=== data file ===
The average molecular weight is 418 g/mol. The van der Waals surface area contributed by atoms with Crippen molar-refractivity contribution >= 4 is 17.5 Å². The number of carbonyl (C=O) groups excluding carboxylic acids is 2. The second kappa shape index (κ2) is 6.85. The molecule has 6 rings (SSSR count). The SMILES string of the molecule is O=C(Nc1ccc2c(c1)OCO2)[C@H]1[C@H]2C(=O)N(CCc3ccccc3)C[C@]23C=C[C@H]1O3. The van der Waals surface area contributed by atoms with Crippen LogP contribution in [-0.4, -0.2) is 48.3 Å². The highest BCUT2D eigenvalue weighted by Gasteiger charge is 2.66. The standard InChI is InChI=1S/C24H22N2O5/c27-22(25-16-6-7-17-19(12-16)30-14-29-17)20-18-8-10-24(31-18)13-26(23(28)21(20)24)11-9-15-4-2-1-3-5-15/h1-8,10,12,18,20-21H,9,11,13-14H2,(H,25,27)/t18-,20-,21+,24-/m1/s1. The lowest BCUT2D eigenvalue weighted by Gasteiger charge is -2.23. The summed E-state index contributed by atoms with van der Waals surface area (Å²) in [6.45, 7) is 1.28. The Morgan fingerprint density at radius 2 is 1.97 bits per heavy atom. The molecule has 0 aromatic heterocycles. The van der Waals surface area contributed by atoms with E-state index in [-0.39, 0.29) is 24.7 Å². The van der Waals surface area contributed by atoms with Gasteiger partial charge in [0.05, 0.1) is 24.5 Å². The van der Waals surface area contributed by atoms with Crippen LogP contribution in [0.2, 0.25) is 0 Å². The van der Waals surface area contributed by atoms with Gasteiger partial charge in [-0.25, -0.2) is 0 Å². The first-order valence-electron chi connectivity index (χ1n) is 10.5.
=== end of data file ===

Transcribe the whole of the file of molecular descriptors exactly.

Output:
The average molecular weight is 418 g/mol. The van der Waals surface area contributed by atoms with Crippen molar-refractivity contribution >= 4 is 17.5 Å². The number of carbonyl (C=O) groups excluding carboxylic acids is 2. The second kappa shape index (κ2) is 6.85. The molecule has 6 rings (SSSR count). The SMILES string of the molecule is O=C(Nc1ccc2c(c1)OCO2)[C@H]1[C@H]2C(=O)N(CCc3ccccc3)C[C@]23C=C[C@H]1O3. The van der Waals surface area contributed by atoms with Crippen LogP contribution in [-0.4, -0.2) is 48.3 Å². The highest BCUT2D eigenvalue weighted by Gasteiger charge is 2.66. The standard InChI is InChI=1S/C24H22N2O5/c27-22(25-16-6-7-17-19(12-16)30-14-29-17)20-18-8-10-24(31-18)13-26(23(28)21(20)24)11-9-15-4-2-1-3-5-15/h1-8,10,12,18,20-21H,9,11,13-14H2,(H,25,27)/t18-,20-,21+,24-/m1/s1. The lowest BCUT2D eigenvalue weighted by Gasteiger charge is -2.23. The summed E-state index contributed by atoms with van der Waals surface area (Å²) in [6.45, 7) is 1.28. The Morgan fingerprint density at radius 2 is 1.97 bits per heavy atom. The molecule has 0 aromatic heterocycles. The van der Waals surface area contributed by atoms with E-state index in [-0.39, 0.29) is 24.7 Å². The van der Waals surface area contributed by atoms with Gasteiger partial charge in [0.05, 0.1) is 24.5 Å². The van der Waals surface area contributed by atoms with Crippen LogP contribution in [0.2, 0.25) is 0 Å². The van der Waals surface area contributed by atoms with Gasteiger partial charge in [-0.25, -0.2) is 0 Å². The first-order valence-electron chi connectivity index (χ1n) is 10.5.